Most needle-exchange programs must operate in semi-illegality. In the politically radical environment of New York’s East Village, outreach workers staff a table at which used, potentially HIV-contaminated hypodermic needles are turned in for new, sterile ones. By exchanging needles rather than simply distributing clean ones, these workers are ensuring that the total number of needles in the neighborhood does not increase.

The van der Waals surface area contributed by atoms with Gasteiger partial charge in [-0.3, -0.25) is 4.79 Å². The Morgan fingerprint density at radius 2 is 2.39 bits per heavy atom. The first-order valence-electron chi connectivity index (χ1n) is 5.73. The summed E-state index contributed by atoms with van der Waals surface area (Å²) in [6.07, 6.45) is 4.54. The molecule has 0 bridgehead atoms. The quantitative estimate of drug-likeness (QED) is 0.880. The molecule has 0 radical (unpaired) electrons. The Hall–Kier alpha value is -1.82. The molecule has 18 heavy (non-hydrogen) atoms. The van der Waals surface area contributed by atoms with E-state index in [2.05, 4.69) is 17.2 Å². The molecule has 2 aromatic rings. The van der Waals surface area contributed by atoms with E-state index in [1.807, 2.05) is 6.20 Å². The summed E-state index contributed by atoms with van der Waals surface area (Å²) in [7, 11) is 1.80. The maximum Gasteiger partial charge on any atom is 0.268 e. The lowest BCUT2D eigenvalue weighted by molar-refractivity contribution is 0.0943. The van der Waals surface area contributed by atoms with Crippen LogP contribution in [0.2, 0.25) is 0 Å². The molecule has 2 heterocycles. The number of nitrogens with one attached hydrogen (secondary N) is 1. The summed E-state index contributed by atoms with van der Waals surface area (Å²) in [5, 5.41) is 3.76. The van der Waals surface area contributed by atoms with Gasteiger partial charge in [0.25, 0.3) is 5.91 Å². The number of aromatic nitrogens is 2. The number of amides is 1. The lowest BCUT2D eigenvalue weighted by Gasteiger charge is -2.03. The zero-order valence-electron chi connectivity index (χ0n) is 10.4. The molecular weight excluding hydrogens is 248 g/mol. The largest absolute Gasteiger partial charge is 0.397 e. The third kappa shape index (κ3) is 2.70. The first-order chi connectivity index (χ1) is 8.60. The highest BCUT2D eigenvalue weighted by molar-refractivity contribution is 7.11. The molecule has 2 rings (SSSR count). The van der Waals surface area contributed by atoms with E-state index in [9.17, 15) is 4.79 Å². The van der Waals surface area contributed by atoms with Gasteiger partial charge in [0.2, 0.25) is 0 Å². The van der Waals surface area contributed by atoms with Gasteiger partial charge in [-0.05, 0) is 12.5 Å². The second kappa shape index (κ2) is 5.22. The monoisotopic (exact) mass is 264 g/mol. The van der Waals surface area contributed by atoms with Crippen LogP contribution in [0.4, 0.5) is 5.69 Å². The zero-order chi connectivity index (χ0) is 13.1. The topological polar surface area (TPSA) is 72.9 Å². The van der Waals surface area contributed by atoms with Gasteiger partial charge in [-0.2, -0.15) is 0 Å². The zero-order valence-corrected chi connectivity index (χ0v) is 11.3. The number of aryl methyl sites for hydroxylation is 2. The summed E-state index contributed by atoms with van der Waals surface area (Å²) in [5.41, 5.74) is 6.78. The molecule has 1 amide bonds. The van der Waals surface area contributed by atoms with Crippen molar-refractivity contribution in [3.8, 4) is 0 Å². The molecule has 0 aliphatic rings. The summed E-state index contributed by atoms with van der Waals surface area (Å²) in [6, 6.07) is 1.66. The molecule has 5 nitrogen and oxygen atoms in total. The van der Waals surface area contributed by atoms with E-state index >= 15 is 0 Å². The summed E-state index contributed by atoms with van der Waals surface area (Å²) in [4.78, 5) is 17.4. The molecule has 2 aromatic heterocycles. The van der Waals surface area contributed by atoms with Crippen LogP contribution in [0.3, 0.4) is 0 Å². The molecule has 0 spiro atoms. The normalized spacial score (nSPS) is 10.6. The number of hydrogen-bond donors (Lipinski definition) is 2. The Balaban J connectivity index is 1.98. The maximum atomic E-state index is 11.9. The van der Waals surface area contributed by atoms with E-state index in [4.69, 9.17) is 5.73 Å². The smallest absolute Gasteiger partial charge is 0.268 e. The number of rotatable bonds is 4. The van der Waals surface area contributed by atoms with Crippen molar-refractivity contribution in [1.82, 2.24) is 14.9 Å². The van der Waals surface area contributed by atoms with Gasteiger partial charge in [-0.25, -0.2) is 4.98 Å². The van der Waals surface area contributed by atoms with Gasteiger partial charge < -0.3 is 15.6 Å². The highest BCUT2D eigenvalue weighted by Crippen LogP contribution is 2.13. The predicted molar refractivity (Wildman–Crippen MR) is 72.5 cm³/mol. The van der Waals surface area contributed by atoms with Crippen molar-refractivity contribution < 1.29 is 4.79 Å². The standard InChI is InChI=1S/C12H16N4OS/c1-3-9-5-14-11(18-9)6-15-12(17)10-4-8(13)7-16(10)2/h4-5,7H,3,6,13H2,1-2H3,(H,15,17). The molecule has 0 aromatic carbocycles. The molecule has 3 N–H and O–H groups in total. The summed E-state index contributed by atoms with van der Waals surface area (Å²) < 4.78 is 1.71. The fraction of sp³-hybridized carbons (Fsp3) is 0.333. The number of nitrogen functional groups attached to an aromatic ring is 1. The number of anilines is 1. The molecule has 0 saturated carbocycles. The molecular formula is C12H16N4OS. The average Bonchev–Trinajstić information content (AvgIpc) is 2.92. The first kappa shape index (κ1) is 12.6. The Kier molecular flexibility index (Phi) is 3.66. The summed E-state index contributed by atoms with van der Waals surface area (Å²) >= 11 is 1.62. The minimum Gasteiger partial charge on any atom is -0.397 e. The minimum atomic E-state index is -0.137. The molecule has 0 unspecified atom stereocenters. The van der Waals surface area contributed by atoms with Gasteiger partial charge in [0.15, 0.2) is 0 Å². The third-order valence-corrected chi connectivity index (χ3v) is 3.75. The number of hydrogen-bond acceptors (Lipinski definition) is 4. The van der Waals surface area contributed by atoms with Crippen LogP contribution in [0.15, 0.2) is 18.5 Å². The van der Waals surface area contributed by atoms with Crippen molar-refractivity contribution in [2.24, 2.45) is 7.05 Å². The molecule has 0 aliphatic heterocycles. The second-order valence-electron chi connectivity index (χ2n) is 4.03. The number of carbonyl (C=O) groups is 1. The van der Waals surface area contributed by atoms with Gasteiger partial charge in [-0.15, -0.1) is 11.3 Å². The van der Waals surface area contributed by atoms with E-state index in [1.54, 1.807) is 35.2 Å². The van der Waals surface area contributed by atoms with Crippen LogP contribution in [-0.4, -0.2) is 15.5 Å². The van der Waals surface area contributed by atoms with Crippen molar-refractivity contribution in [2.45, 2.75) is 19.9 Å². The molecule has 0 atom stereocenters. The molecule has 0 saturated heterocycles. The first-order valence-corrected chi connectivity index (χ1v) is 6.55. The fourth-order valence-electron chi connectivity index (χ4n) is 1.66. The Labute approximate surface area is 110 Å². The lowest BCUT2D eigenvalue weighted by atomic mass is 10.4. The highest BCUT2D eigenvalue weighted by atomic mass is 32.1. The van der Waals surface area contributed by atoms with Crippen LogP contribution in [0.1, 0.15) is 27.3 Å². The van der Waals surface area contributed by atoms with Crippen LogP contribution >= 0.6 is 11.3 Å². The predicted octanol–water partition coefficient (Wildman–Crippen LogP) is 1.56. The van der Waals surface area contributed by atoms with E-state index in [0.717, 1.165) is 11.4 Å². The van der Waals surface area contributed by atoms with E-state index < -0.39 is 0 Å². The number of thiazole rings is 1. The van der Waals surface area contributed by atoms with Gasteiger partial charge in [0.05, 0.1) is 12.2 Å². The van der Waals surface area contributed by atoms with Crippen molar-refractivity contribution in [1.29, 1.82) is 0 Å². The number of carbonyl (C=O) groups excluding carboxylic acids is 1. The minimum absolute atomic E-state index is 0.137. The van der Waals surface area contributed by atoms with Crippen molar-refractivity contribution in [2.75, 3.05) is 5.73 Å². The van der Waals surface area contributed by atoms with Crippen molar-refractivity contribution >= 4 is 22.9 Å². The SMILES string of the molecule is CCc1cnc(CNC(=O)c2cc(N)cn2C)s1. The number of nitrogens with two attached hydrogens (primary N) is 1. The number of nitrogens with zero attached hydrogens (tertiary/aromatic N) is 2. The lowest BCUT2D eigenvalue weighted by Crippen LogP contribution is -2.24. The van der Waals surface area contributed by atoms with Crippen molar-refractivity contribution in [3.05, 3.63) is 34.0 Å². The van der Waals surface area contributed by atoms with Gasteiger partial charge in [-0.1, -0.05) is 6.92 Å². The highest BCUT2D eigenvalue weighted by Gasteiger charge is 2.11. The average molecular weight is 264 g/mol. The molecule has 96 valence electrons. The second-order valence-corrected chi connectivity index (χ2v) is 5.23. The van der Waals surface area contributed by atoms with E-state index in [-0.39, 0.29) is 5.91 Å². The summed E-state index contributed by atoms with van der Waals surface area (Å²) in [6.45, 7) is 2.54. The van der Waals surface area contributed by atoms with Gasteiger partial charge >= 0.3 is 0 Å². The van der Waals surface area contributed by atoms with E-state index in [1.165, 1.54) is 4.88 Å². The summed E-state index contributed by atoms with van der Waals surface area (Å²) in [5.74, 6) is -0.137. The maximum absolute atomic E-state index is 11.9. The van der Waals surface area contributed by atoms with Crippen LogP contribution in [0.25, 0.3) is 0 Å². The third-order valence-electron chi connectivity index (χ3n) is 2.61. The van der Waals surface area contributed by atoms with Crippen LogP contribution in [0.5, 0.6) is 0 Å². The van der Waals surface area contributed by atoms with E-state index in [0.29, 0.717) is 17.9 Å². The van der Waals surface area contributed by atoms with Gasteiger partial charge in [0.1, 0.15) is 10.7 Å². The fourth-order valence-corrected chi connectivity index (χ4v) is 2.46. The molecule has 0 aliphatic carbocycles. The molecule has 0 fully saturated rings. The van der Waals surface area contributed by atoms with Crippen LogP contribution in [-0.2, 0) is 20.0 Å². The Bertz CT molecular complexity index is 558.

Washington; and Santa Cruz, California. Needle exchanges were started as a general social movement by AIDS activists who were impatient with the lack of a proactive and effective response to the HIV/AIDS epidemic affecting IDUs in the United States. Their
movement found support among public health workers, who also realized that “bleach and teach” was not sufficient.